and Gwaii Haanas, to the south, have been heavily logged. There still are
undisturbed connecting areas between Yakoun Lake and Lepas Bay and V. J.
Krajina to the northwest, but these are now in danger of being cut through
by the logging extending southwest from Naden Harbour and Juskatla Inlet
and northeast from Tartu Inlet and Rennell Sound.
Of the ten largest lakes on the islands, only Mayer Lake in Naikoon and
Upper Victoria Lake in Gwaii Haanas are protected. Neither of these lakes
is linked to the sea by a large river in the way that the Ain, Yakoun, and
Copper Rivers link Ian, Yakoun, and Skidegate Lakes to the sea. None of
the prime riparian and lacustrine habitat on the islands is protected.
The Council of the Haida Nation has designated 14 protected areas. They
cover about 196,500 ha or just under 20% of the land area of the islands.
Council of the Haida Nation Protected Areas (click
The two smallest areas are Qanuu Gandll (Givenchy Anchorage) in Kano Inlet
and Qanuu (Carew Bay), with areas of about 80 ha and 290 ha, apiece. There
are seven medium sized areas, including Kumdis Slough at 1,340 ha, Tsuuguus
Gandll (Security Inlet) at 1,700 ha, Jiinanga (Government Creek) at 1,790
ha, Qaydgayuaaw-Qaysun (Kitgoro/Niisii-Kaisun) at 2,180 ha, Kunxalaas (Grey
Bay-Cumshewa) at 2,780 ha, Gawii Gawgaay (Kootenay Inlet) at 3,650 ha, and
Nang Xaldangaas (Naden-Masset) at 5,620 ha. The three biggest areas are
Yaagan Siwaay (the Yakoun Lake Basin and River Corridor, which can count
as one area or as two) at 10,910 ha, Tllaal (the central Tlell) at 16,690
ha, and Duu Guusd at 149,540 ha.
Yaagan Siwaay and Duu Guusd include existing parks or ecological reserves,
the Yakoun Lake Provincial Reserve in the former and the Lepas Bay and V.
J. Krajina Ecological Reserves in the latter, so the Council of the Haida
Nation designated protected area in these two places is actually smaller
than the total area of each.
Although their total area is smaller than the total area of the existing
parks and ecological reserves, the Council of the Haida Nation areas cover
a wider variety of island landscapes. North Duu Guusd and Yaagan Siwaay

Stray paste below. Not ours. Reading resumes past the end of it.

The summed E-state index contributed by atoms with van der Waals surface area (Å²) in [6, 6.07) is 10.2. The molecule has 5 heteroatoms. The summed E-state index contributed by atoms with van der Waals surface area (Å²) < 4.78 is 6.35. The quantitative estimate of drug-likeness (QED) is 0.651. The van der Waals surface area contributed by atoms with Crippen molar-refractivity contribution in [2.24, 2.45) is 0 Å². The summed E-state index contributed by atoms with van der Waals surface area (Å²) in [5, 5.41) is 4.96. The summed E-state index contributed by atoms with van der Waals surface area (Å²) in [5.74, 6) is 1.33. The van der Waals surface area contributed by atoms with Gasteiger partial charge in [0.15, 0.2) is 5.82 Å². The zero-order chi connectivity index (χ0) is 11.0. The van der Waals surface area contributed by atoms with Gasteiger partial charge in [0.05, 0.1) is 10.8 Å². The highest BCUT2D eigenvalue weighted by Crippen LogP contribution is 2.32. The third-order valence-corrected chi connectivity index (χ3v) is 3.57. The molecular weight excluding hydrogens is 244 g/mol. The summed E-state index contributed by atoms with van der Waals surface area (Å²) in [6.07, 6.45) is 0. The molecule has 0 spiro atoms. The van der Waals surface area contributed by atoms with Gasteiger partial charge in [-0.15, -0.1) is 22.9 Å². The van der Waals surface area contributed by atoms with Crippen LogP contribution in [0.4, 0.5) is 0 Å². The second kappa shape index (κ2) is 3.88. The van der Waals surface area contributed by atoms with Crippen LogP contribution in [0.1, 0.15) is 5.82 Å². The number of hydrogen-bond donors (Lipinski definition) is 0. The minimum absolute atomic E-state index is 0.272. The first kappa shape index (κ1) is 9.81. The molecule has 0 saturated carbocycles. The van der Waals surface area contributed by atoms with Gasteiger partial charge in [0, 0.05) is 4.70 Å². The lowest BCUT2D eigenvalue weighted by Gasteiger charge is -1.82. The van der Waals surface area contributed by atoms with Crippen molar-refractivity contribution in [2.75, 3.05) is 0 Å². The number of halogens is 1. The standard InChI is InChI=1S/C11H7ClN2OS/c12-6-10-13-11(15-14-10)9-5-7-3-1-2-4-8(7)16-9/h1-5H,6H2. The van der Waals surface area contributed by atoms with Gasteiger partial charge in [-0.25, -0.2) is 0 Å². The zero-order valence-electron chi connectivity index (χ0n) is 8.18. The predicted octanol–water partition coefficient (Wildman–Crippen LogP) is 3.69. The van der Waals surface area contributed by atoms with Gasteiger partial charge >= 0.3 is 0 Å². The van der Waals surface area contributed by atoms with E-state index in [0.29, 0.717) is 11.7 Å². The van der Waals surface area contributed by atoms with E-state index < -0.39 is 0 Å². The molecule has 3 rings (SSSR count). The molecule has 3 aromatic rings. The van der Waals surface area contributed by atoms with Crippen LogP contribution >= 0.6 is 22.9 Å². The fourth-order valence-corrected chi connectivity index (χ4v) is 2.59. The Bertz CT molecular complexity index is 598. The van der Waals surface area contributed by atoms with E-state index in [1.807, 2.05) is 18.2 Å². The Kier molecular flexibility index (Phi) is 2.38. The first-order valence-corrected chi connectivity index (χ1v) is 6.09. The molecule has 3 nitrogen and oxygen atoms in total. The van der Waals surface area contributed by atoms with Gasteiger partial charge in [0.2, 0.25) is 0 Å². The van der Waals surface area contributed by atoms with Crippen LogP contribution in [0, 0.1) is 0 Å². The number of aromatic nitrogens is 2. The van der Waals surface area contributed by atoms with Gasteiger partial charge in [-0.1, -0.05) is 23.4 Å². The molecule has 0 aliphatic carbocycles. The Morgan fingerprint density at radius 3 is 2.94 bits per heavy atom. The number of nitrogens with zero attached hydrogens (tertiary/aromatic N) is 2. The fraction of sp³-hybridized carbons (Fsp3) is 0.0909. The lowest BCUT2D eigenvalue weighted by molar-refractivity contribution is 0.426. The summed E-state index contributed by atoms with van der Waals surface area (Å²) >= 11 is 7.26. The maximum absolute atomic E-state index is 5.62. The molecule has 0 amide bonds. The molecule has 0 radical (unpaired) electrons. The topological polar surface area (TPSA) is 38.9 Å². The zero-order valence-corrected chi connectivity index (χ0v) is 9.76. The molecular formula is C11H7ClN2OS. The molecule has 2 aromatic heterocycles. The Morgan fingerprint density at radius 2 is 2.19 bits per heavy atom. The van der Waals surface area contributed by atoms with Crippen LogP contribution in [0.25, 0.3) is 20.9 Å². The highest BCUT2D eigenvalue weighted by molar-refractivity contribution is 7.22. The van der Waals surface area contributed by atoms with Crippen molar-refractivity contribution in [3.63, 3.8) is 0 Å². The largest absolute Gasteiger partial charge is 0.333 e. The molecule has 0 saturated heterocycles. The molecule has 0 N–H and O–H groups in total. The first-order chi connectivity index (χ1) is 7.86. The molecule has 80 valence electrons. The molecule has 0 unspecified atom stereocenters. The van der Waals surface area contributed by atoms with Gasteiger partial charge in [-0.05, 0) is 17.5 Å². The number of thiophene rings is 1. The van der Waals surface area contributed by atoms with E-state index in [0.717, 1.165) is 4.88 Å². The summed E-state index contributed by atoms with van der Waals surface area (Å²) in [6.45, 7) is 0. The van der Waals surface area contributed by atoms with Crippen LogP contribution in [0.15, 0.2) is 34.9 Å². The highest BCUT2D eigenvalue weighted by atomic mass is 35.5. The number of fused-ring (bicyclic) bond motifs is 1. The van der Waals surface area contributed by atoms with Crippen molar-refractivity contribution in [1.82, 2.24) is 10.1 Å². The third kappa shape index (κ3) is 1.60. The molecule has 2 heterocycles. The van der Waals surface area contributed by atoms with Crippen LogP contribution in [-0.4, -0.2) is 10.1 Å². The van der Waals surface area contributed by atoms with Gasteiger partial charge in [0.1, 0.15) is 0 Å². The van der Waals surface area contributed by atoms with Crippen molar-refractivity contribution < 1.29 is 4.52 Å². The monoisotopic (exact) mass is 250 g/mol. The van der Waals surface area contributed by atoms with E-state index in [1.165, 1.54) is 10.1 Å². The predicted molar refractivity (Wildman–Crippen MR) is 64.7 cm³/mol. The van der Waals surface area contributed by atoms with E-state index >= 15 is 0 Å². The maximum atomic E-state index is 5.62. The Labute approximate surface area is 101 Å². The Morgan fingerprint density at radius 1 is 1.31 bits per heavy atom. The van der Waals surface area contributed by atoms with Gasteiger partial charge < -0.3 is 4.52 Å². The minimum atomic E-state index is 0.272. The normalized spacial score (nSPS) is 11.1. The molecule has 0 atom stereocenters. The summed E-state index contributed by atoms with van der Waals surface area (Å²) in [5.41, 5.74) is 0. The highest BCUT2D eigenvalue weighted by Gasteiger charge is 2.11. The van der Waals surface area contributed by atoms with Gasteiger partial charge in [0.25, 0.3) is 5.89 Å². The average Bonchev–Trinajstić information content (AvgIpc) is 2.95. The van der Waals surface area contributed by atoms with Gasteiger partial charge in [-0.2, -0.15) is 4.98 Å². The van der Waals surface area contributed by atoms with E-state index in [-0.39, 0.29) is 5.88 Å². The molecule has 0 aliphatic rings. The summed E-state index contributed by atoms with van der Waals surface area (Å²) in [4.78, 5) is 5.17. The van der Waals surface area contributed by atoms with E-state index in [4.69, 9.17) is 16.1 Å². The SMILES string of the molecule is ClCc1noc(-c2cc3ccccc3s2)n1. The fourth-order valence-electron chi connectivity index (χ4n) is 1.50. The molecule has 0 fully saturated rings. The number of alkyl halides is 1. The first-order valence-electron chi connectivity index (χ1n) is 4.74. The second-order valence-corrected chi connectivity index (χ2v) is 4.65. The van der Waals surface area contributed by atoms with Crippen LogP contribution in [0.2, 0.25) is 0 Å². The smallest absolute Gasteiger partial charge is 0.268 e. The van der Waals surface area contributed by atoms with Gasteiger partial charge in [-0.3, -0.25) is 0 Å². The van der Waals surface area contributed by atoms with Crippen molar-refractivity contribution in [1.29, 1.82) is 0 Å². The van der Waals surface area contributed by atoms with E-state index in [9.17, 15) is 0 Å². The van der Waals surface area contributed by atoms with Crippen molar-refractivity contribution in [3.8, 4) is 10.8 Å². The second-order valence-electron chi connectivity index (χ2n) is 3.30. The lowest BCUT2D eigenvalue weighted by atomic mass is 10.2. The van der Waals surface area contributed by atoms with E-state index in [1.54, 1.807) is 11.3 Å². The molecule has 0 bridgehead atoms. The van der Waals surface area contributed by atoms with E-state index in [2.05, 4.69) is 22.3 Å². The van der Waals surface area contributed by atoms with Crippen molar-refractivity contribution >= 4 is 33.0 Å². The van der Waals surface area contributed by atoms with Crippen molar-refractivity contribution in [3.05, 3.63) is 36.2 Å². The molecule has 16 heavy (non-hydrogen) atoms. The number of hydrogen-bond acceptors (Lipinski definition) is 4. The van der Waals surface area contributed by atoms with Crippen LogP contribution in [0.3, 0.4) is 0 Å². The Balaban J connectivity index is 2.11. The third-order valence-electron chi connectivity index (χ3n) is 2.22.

both cover the full range of island ecosections, from the mountains, across
the plateau, and down to the lowlands. Tllaal also links the plateau to
the lowlands. Duu Guusd is the only place on the islands where the full
range of biogeoclimatic zones (based on moisture, temperature, and the resulting
dominant plant species) and the transition areas from one zone to another
are protected. Such transition areas usually have more diverse species than
areas well within a single zone. Except for the very wet hypermaritime Coastal
Western Hemlock zone on the west coast, Yaagan Siwaay does cover a similar
range, but because the river corridor is so narrow it protects only very
tiny areas in each zone. Duu Guusd and Yaagan Siwaay are the only two places
on the islands where the leeward Mountain Hemlock zone is protected. Yaagan
Siwaay also protects Yakoun Lake, the second largest lake on the islands
and the only one of the five biggest lakes to be protected.
The Council of the Haida Nation protected areas also provide vital links
in corridors that would connect the different protected areas on the islands
to each other. Kumdis and Nang Xaldangaas could help link Naikoon to northern
Duu Guusd. Yaagan Siwaay and Tllaal could help link Naikoon to the south.
Jiinanga, Tsuuguus Gandll, and Gawii Gawgaay could help reach all the way
to Gwaii Haanas.
However, there are critical gaps. The longest unprotected distance is still
between Yaagan Siwaay and southern Duu Guusd, and the gaps between Yaagan
Siwaay, Jiinanga, Tsuuguus Gandll, Gawii Gawgaay and Gwaii Haanas are still
very wide. The area southwest from Naden Harbour and Juskatla Inlet and
northeast from Tartu Inlet and Rennell Sound, between Yaagan Siwaay and
southern Duu Guusd Gawii, and the area southwest of Sewell Inlet and east
and northeast of Tasu Sound, between Gawgaay and Gwaii Haanas, are in the
greatest danger from continued logging. Additional links in these areas
will have to come from strict enforcement of the riparian zone and forest
ecosystem networks requirements in the Forest Practices Code.
The central area of Haida Gwaii is the key to connecting the protected areas
in the south to those in the northeast and northwest. Yet this is the place
where there are the most significant barriers.
Here, the two biggest islands, Moresby and Graham, are separated by Skidegate
Channel. Tidal currents are fierce, so the Narrows are passable by animals
only at very low tides. Most of the tallest, steepest mountains on the islands
are found here, from Mt. Hobbs on the border of V. J. Krajina, to Mt. Matlock
and Mt. Stapleton southwest of Yakoun Lake, to Mt. Moresby and Newcombe
Peak southeast of Mosquito Lake, and to Mt. Moody and Mt. de la Touche on
the boundary of Gwaii Haanas. Although some unusual alpine plants are found
in these areas, most island plants and animals cannot survive on the cold,
This is the most developed area on the islands. Sandspit, Skidegate Landing,